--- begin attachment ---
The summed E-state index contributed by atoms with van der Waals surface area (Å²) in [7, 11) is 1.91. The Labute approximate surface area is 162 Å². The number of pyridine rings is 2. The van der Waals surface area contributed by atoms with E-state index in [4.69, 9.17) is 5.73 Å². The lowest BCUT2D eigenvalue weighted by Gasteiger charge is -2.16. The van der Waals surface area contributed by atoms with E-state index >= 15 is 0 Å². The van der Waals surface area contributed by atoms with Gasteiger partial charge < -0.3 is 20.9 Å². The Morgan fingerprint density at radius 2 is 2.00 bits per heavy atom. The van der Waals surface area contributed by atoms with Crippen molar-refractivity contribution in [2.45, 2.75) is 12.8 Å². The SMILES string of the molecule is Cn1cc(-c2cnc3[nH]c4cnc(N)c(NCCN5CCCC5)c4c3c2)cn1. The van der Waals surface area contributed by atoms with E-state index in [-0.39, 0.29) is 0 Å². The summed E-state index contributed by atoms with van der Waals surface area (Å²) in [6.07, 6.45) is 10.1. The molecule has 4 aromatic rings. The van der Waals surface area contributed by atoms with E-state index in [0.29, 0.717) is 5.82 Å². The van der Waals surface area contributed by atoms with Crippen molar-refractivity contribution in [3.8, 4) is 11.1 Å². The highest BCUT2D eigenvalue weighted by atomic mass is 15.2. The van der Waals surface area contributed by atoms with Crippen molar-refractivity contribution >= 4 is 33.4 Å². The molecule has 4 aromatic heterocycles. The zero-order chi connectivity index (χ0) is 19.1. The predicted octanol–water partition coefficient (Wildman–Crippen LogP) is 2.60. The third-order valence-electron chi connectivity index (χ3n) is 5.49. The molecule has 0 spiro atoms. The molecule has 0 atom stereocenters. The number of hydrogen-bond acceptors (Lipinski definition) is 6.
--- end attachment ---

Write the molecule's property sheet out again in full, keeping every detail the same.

The summed E-state index contributed by atoms with van der Waals surface area (Å²) in [7, 11) is 1.91. The Labute approximate surface area is 162 Å². The number of pyridine rings is 2. The van der Waals surface area contributed by atoms with E-state index in [4.69, 9.17) is 5.73 Å². The lowest BCUT2D eigenvalue weighted by Gasteiger charge is -2.16. The van der Waals surface area contributed by atoms with E-state index >= 15 is 0 Å². The van der Waals surface area contributed by atoms with Gasteiger partial charge < -0.3 is 20.9 Å². The Morgan fingerprint density at radius 2 is 2.00 bits per heavy atom. The van der Waals surface area contributed by atoms with Crippen molar-refractivity contribution in [2.45, 2.75) is 12.8 Å². The SMILES string of the molecule is Cn1cc(-c2cnc3[nH]c4cnc(N)c(NCCN5CCCC5)c4c3c2)cn1. The van der Waals surface area contributed by atoms with E-state index in [-0.39, 0.29) is 0 Å². The summed E-state index contributed by atoms with van der Waals surface area (Å²) in [6.07, 6.45) is 10.1. The molecule has 4 aromatic rings. The van der Waals surface area contributed by atoms with E-state index in [0.29, 0.717) is 5.82 Å². The van der Waals surface area contributed by atoms with Crippen molar-refractivity contribution in [3.8, 4) is 11.1 Å². The highest BCUT2D eigenvalue weighted by atomic mass is 15.2. The van der Waals surface area contributed by atoms with Crippen molar-refractivity contribution >= 4 is 33.4 Å². The molecule has 4 aromatic heterocycles. The zero-order chi connectivity index (χ0) is 19.1. The predicted octanol–water partition coefficient (Wildman–Crippen LogP) is 2.60. The third-order valence-electron chi connectivity index (χ3n) is 5.49. The molecule has 0 spiro atoms. The molecule has 0 atom stereocenters. The number of hydrogen-bond acceptors (Lipinski definition) is 6.